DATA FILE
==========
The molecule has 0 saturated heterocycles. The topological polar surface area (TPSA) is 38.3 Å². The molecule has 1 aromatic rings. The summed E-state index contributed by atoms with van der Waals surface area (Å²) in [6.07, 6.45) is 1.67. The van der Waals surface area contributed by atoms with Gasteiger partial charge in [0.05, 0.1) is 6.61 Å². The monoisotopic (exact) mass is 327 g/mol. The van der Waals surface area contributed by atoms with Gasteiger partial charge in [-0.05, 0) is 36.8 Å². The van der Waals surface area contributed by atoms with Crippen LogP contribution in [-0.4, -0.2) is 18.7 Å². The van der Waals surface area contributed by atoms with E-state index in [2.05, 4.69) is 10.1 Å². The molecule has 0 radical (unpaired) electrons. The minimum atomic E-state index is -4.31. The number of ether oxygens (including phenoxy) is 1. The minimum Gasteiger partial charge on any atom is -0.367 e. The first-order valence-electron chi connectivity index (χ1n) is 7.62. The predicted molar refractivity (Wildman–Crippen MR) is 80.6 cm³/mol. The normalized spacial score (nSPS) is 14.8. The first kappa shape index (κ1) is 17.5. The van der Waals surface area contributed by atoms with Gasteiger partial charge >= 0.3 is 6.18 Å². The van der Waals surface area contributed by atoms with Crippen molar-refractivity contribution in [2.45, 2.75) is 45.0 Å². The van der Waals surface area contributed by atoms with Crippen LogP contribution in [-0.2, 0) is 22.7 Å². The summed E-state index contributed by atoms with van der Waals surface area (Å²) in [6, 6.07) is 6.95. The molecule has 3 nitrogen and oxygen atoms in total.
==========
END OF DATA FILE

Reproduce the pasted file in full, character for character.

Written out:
The molecule has 0 saturated heterocycles. The topological polar surface area (TPSA) is 38.3 Å². The molecule has 1 aromatic rings. The summed E-state index contributed by atoms with van der Waals surface area (Å²) in [6.07, 6.45) is 1.67. The van der Waals surface area contributed by atoms with Gasteiger partial charge in [0.05, 0.1) is 6.61 Å². The monoisotopic (exact) mass is 327 g/mol. The van der Waals surface area contributed by atoms with Gasteiger partial charge in [-0.05, 0) is 36.8 Å². The van der Waals surface area contributed by atoms with Crippen LogP contribution in [-0.4, -0.2) is 18.7 Å². The van der Waals surface area contributed by atoms with E-state index in [2.05, 4.69) is 10.1 Å². The molecule has 0 radical (unpaired) electrons. The minimum atomic E-state index is -4.31. The number of ether oxygens (including phenoxy) is 1. The minimum Gasteiger partial charge on any atom is -0.367 e. The first-order valence-electron chi connectivity index (χ1n) is 7.62. The predicted molar refractivity (Wildman–Crippen MR) is 80.6 cm³/mol. The normalized spacial score (nSPS) is 14.8. The first kappa shape index (κ1) is 17.5. The van der Waals surface area contributed by atoms with Gasteiger partial charge >= 0.3 is 6.18 Å². The van der Waals surface area contributed by atoms with Crippen molar-refractivity contribution in [2.45, 2.75) is 45.0 Å². The van der Waals surface area contributed by atoms with Crippen LogP contribution in [-0.2, 0) is 22.7 Å². The summed E-state index contributed by atoms with van der Waals surface area (Å²) in [6, 6.07) is 6.95. The molecule has 3 nitrogen and oxygen atoms in total.